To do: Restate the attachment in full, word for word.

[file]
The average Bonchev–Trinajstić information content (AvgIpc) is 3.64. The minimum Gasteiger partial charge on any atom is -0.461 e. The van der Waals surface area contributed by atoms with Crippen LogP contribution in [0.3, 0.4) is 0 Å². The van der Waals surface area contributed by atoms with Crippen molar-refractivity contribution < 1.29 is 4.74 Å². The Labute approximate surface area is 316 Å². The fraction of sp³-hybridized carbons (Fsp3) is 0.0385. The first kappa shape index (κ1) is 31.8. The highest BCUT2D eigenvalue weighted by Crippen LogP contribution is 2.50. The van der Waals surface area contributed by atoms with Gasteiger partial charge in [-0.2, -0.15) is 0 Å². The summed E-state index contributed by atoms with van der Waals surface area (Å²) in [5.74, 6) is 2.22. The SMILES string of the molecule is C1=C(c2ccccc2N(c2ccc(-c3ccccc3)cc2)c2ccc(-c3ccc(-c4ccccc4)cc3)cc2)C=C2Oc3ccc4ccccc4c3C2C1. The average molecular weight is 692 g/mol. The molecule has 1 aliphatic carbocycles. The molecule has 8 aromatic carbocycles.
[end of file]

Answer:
The average Bonchev–Trinajstić information content (AvgIpc) is 3.64. The minimum Gasteiger partial charge on any atom is -0.461 e. The van der Waals surface area contributed by atoms with Crippen LogP contribution in [0.3, 0.4) is 0 Å². The van der Waals surface area contributed by atoms with Crippen molar-refractivity contribution < 1.29 is 4.74 Å². The Labute approximate surface area is 316 Å². The fraction of sp³-hybridized carbons (Fsp3) is 0.0385. The first kappa shape index (κ1) is 31.8. The highest BCUT2D eigenvalue weighted by Crippen LogP contribution is 2.50. The van der Waals surface area contributed by atoms with Gasteiger partial charge in [-0.2, -0.15) is 0 Å². The summed E-state index contributed by atoms with van der Waals surface area (Å²) in [5.74, 6) is 2.22. The SMILES string of the molecule is C1=C(c2ccccc2N(c2ccc(-c3ccccc3)cc2)c2ccc(-c3ccc(-c4ccccc4)cc3)cc2)C=C2Oc3ccc4ccccc4c3C2C1. The average molecular weight is 692 g/mol. The molecule has 1 aliphatic carbocycles. The molecule has 8 aromatic carbocycles.